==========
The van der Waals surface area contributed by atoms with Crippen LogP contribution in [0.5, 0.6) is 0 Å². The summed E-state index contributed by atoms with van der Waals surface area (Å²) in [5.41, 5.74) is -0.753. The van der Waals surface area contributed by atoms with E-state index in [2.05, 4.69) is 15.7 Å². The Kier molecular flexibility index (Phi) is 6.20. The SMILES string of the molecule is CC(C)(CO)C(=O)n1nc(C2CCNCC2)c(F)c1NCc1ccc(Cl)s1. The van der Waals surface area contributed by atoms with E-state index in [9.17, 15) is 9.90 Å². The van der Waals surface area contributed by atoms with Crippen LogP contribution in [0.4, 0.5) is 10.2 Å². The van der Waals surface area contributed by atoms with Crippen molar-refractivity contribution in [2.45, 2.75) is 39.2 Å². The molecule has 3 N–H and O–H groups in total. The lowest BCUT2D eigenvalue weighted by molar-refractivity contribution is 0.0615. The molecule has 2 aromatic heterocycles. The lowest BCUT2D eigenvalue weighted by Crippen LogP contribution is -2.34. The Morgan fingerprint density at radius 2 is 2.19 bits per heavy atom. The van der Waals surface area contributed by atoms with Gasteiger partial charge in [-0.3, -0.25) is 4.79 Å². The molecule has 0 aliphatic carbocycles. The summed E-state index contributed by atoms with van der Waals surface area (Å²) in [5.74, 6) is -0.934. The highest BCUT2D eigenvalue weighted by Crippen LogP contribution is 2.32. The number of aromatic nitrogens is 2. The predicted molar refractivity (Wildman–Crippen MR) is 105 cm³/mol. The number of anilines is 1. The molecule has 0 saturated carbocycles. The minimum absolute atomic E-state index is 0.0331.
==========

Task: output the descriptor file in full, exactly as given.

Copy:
The van der Waals surface area contributed by atoms with Crippen LogP contribution in [0.5, 0.6) is 0 Å². The summed E-state index contributed by atoms with van der Waals surface area (Å²) in [5.41, 5.74) is -0.753. The van der Waals surface area contributed by atoms with E-state index in [2.05, 4.69) is 15.7 Å². The Kier molecular flexibility index (Phi) is 6.20. The SMILES string of the molecule is CC(C)(CO)C(=O)n1nc(C2CCNCC2)c(F)c1NCc1ccc(Cl)s1. The van der Waals surface area contributed by atoms with E-state index in [9.17, 15) is 9.90 Å². The van der Waals surface area contributed by atoms with Crippen LogP contribution in [0.4, 0.5) is 10.2 Å². The van der Waals surface area contributed by atoms with Crippen molar-refractivity contribution in [2.45, 2.75) is 39.2 Å². The molecule has 3 N–H and O–H groups in total. The lowest BCUT2D eigenvalue weighted by molar-refractivity contribution is 0.0615. The molecule has 2 aromatic heterocycles. The lowest BCUT2D eigenvalue weighted by Crippen LogP contribution is -2.34. The Morgan fingerprint density at radius 2 is 2.19 bits per heavy atom. The van der Waals surface area contributed by atoms with Gasteiger partial charge in [-0.3, -0.25) is 4.79 Å². The molecule has 0 aliphatic carbocycles. The summed E-state index contributed by atoms with van der Waals surface area (Å²) in [5.74, 6) is -0.934. The highest BCUT2D eigenvalue weighted by Crippen LogP contribution is 2.32. The number of aromatic nitrogens is 2. The predicted molar refractivity (Wildman–Crippen MR) is 105 cm³/mol. The number of anilines is 1. The molecule has 0 saturated carbocycles. The minimum absolute atomic E-state index is 0.0331.